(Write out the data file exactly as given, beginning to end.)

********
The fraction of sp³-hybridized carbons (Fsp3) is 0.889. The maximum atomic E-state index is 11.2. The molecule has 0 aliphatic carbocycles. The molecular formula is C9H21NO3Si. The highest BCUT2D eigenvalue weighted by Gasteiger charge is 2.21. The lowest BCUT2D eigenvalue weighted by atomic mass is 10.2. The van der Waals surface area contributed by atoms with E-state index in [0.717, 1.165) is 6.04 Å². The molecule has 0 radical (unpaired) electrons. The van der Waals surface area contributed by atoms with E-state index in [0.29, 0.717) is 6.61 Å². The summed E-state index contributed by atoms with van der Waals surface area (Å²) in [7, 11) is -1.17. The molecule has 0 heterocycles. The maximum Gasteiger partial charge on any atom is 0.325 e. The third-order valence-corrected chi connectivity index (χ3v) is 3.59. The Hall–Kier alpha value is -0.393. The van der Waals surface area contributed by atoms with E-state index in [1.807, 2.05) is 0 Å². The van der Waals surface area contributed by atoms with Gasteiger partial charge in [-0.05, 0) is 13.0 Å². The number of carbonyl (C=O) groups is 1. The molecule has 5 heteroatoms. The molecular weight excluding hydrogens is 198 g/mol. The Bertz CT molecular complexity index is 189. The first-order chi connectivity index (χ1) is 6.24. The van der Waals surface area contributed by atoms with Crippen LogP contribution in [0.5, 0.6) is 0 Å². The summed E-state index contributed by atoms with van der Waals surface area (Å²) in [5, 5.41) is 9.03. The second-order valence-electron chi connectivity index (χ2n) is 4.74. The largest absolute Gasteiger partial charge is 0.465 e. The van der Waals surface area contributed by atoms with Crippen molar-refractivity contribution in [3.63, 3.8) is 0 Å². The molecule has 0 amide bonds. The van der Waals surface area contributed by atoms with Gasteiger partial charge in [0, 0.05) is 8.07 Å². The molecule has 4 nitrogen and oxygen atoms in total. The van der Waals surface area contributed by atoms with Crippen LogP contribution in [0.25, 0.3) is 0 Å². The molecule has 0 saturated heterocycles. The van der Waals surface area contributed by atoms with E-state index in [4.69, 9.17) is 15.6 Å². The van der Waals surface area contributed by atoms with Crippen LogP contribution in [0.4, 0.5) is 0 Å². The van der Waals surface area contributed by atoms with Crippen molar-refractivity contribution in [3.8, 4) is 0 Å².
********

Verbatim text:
The fraction of sp³-hybridized carbons (Fsp3) is 0.889. The maximum atomic E-state index is 11.2. The molecule has 0 aliphatic carbocycles. The molecular formula is C9H21NO3Si. The highest BCUT2D eigenvalue weighted by Gasteiger charge is 2.21. The lowest BCUT2D eigenvalue weighted by atomic mass is 10.2. The van der Waals surface area contributed by atoms with E-state index in [0.717, 1.165) is 6.04 Å². The molecule has 0 radical (unpaired) electrons. The van der Waals surface area contributed by atoms with E-state index in [0.29, 0.717) is 6.61 Å². The summed E-state index contributed by atoms with van der Waals surface area (Å²) in [7, 11) is -1.17. The molecule has 0 heterocycles. The maximum Gasteiger partial charge on any atom is 0.325 e. The third-order valence-corrected chi connectivity index (χ3v) is 3.59. The Hall–Kier alpha value is -0.393. The van der Waals surface area contributed by atoms with E-state index in [1.807, 2.05) is 0 Å². The van der Waals surface area contributed by atoms with Gasteiger partial charge in [-0.05, 0) is 13.0 Å². The number of carbonyl (C=O) groups is 1. The molecule has 5 heteroatoms. The molecular weight excluding hydrogens is 198 g/mol. The Bertz CT molecular complexity index is 189. The first-order chi connectivity index (χ1) is 6.24. The van der Waals surface area contributed by atoms with Crippen LogP contribution in [0.5, 0.6) is 0 Å². The summed E-state index contributed by atoms with van der Waals surface area (Å²) in [5, 5.41) is 9.03. The second-order valence-electron chi connectivity index (χ2n) is 4.74. The largest absolute Gasteiger partial charge is 0.465 e. The van der Waals surface area contributed by atoms with Crippen molar-refractivity contribution in [3.63, 3.8) is 0 Å². The molecule has 0 amide bonds. The van der Waals surface area contributed by atoms with Gasteiger partial charge in [0, 0.05) is 8.07 Å². The molecule has 4 nitrogen and oxygen atoms in total. The van der Waals surface area contributed by atoms with Crippen LogP contribution in [0.25, 0.3) is 0 Å². The molecule has 0 saturated heterocycles. The van der Waals surface area contributed by atoms with E-state index in [4.69, 9.17) is 15.6 Å². The van der Waals surface area contributed by atoms with Crippen LogP contribution in [0.4, 0.5) is 0 Å². The van der Waals surface area contributed by atoms with Crippen molar-refractivity contribution in [3.8, 4) is 0 Å².